A reprimand for engaging in politics on official accounts shows the importance of distinguishing between official and personal social media.
Last summer, in what seemed like an eternity ago as new scandals and outrage constantly emerge, there was a brouhaha over news outlets treating President Trump’s Twitter posts as official White House statements. Despite a contrary statement from then White House Press Secretary Sean Spicer, I still believe Trump’s personal Twitter feed should not be treated as official statements from the White House, and this latest incident shows why.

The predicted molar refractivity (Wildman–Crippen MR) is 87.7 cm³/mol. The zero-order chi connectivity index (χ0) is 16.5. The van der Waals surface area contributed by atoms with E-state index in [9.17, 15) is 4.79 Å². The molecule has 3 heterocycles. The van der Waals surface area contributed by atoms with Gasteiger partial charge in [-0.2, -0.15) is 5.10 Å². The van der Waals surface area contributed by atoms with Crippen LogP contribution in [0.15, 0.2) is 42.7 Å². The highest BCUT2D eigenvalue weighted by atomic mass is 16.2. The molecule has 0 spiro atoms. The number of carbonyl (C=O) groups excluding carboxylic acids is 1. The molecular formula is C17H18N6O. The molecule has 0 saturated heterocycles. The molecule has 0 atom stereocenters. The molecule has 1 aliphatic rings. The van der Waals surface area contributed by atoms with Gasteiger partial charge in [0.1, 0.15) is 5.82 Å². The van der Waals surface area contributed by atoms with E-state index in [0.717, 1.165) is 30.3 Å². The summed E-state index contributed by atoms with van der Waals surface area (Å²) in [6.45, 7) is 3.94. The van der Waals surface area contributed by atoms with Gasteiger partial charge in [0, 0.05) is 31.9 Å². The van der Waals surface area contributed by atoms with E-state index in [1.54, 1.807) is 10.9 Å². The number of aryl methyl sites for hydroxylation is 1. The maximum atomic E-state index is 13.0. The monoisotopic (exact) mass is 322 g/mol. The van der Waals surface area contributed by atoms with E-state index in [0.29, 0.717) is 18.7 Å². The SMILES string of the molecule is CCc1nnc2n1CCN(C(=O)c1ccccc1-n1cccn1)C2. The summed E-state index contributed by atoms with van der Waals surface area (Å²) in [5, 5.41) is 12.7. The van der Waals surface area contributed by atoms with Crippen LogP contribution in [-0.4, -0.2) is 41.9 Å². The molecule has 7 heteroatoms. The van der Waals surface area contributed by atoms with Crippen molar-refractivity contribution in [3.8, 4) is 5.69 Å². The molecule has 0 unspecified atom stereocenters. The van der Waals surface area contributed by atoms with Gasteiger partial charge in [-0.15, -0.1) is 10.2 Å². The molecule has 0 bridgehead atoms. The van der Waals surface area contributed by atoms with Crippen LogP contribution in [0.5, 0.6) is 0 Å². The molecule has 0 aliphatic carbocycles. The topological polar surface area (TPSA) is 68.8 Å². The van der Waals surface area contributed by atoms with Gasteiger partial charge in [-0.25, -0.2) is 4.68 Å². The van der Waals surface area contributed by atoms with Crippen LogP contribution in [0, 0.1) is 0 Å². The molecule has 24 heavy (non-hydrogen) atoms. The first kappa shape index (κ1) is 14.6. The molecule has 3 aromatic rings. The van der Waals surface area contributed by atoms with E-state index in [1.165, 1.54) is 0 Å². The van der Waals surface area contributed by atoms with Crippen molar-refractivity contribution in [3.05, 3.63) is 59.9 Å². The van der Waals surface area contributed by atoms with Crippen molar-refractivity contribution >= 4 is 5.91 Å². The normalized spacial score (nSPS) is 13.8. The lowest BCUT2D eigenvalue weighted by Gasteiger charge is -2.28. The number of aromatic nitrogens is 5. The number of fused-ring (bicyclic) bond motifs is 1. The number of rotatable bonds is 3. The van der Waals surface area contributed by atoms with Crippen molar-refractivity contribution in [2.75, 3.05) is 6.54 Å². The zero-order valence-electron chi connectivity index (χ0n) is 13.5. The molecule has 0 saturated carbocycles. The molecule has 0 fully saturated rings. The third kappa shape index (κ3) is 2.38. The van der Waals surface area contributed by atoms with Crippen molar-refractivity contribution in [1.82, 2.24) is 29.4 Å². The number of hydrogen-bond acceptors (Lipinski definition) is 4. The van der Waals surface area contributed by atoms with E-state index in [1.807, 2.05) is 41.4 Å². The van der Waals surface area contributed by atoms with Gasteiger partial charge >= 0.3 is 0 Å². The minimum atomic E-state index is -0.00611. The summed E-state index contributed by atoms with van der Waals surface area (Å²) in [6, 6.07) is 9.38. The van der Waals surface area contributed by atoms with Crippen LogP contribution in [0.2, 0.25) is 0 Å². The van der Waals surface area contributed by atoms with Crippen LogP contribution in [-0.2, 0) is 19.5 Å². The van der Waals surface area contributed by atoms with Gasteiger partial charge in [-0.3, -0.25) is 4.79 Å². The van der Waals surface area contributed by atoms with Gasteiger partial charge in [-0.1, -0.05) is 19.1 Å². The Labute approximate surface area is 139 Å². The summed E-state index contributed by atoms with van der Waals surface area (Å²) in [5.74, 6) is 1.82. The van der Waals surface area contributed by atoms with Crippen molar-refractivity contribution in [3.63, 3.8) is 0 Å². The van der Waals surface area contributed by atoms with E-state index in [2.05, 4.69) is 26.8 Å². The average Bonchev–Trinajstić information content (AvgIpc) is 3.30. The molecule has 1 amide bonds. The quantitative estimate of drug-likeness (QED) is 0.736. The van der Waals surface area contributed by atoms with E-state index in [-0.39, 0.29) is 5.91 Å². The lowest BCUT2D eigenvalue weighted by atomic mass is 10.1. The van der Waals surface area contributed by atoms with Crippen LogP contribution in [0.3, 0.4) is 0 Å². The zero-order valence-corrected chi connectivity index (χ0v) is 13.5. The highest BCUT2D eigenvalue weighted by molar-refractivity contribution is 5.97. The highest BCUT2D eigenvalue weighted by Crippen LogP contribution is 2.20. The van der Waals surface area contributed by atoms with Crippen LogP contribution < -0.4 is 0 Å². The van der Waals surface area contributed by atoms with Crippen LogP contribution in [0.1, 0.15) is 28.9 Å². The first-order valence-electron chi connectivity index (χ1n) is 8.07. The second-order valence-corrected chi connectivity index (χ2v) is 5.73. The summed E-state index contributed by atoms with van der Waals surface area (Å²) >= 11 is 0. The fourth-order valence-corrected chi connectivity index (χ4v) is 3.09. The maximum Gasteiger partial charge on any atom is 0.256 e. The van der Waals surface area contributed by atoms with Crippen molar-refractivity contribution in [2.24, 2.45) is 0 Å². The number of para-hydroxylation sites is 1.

According to CNN, six White House officials were sent letters of reprimand from Office of the Special Counsel to Citizens for Responsibility and Ethics in Washington Executive Director Noah Bookbinder for violating the Hatch Act.
The Hatch Act, passed in 1939, prohibits employees in the executive branch of the federal government, except the president, vice-president, and certain designated high-level officials, from engaging in political activity while acting in an official capacity. Most relevantly, the Act allows federal employees to express opinions about candidates and issues, but prohibits them from engaging in political activity while on duty, in a government office, wearing an official uniform, or using a government vehicle.Continue reading “White House Employees Warned About Violating the Hatch Act”